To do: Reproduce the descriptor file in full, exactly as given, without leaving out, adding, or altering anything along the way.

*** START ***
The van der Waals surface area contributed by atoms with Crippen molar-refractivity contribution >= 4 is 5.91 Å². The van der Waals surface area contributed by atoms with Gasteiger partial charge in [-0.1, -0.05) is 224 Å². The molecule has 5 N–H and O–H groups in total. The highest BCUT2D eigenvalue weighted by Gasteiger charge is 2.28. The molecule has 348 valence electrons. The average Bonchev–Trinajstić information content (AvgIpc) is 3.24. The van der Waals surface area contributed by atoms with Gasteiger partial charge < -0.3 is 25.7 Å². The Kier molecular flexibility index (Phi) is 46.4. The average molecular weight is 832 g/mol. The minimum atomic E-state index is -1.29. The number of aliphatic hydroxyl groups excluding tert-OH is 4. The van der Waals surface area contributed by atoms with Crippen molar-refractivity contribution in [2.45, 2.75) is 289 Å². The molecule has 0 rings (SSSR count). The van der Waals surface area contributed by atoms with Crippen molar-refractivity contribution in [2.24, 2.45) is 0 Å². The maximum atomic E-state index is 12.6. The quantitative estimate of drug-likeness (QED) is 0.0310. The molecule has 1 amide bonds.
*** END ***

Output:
The van der Waals surface area contributed by atoms with Crippen molar-refractivity contribution >= 4 is 5.91 Å². The van der Waals surface area contributed by atoms with Gasteiger partial charge in [-0.1, -0.05) is 224 Å². The molecule has 5 N–H and O–H groups in total. The highest BCUT2D eigenvalue weighted by Gasteiger charge is 2.28. The molecule has 348 valence electrons. The average Bonchev–Trinajstić information content (AvgIpc) is 3.24. The van der Waals surface area contributed by atoms with Gasteiger partial charge < -0.3 is 25.7 Å². The Kier molecular flexibility index (Phi) is 46.4. The average molecular weight is 832 g/mol. The minimum atomic E-state index is -1.29. The number of aliphatic hydroxyl groups excluding tert-OH is 4. The van der Waals surface area contributed by atoms with Crippen molar-refractivity contribution in [2.45, 2.75) is 289 Å². The molecule has 0 rings (SSSR count). The van der Waals surface area contributed by atoms with Crippen molar-refractivity contribution in [2.24, 2.45) is 0 Å². The maximum atomic E-state index is 12.6. The quantitative estimate of drug-likeness (QED) is 0.0310. The molecule has 1 amide bonds.